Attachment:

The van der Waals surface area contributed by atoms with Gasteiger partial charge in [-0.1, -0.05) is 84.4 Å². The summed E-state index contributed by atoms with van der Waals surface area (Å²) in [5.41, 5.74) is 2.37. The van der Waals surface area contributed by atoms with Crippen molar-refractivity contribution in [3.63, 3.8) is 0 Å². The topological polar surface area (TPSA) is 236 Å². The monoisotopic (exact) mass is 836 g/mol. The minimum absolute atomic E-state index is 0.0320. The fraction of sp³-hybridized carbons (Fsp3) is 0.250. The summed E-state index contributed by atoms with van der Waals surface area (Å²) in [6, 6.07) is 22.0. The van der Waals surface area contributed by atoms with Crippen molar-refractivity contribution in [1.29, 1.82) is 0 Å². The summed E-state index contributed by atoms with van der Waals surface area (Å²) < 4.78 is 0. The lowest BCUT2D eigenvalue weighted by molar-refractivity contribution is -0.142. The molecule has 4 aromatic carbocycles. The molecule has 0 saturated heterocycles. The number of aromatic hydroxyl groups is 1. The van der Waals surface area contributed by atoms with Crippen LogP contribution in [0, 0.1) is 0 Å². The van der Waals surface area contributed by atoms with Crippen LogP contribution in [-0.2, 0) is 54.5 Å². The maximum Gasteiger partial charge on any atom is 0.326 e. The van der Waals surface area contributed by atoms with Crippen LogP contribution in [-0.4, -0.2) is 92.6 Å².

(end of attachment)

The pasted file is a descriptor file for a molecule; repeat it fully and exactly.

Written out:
The van der Waals surface area contributed by atoms with Gasteiger partial charge in [-0.1, -0.05) is 84.4 Å². The summed E-state index contributed by atoms with van der Waals surface area (Å²) in [5.41, 5.74) is 2.37. The van der Waals surface area contributed by atoms with Crippen molar-refractivity contribution in [3.63, 3.8) is 0 Å². The topological polar surface area (TPSA) is 236 Å². The monoisotopic (exact) mass is 836 g/mol. The minimum absolute atomic E-state index is 0.0320. The fraction of sp³-hybridized carbons (Fsp3) is 0.250. The summed E-state index contributed by atoms with van der Waals surface area (Å²) in [6, 6.07) is 22.0. The van der Waals surface area contributed by atoms with Crippen molar-refractivity contribution in [1.29, 1.82) is 0 Å². The summed E-state index contributed by atoms with van der Waals surface area (Å²) < 4.78 is 0. The lowest BCUT2D eigenvalue weighted by molar-refractivity contribution is -0.142. The molecule has 4 aromatic carbocycles. The molecule has 0 saturated heterocycles. The number of aromatic hydroxyl groups is 1. The van der Waals surface area contributed by atoms with Crippen LogP contribution in [0, 0.1) is 0 Å². The van der Waals surface area contributed by atoms with Crippen LogP contribution in [-0.2, 0) is 54.5 Å². The maximum Gasteiger partial charge on any atom is 0.326 e. The van der Waals surface area contributed by atoms with Crippen LogP contribution in [-0.4, -0.2) is 92.6 Å².